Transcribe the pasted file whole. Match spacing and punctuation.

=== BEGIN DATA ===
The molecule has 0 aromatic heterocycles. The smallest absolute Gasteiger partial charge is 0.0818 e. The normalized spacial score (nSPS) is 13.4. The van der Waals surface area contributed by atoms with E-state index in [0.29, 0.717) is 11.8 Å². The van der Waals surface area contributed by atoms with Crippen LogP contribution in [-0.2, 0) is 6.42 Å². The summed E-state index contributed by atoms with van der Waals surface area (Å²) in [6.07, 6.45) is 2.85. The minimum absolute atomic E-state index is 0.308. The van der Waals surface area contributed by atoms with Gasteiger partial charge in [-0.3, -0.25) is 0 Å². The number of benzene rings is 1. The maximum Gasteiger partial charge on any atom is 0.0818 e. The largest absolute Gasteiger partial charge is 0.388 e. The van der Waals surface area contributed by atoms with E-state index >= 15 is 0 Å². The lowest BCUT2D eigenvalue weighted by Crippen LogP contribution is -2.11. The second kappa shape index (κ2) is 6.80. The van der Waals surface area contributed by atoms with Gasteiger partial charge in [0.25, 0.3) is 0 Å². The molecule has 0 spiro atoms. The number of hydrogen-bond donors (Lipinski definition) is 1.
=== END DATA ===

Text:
The molecule has 0 aromatic heterocycles. The smallest absolute Gasteiger partial charge is 0.0818 e. The normalized spacial score (nSPS) is 13.4. The van der Waals surface area contributed by atoms with E-state index in [0.29, 0.717) is 11.8 Å². The van der Waals surface area contributed by atoms with Crippen LogP contribution in [-0.2, 0) is 6.42 Å². The summed E-state index contributed by atoms with van der Waals surface area (Å²) in [6.07, 6.45) is 2.85. The minimum absolute atomic E-state index is 0.308. The van der Waals surface area contributed by atoms with Gasteiger partial charge in [-0.3, -0.25) is 0 Å². The number of benzene rings is 1. The maximum Gasteiger partial charge on any atom is 0.0818 e. The largest absolute Gasteiger partial charge is 0.388 e. The van der Waals surface area contributed by atoms with E-state index >= 15 is 0 Å². The lowest BCUT2D eigenvalue weighted by Crippen LogP contribution is -2.11. The second kappa shape index (κ2) is 6.80. The van der Waals surface area contributed by atoms with Gasteiger partial charge in [0.25, 0.3) is 0 Å². The molecule has 0 spiro atoms. The number of hydrogen-bond donors (Lipinski definition) is 1.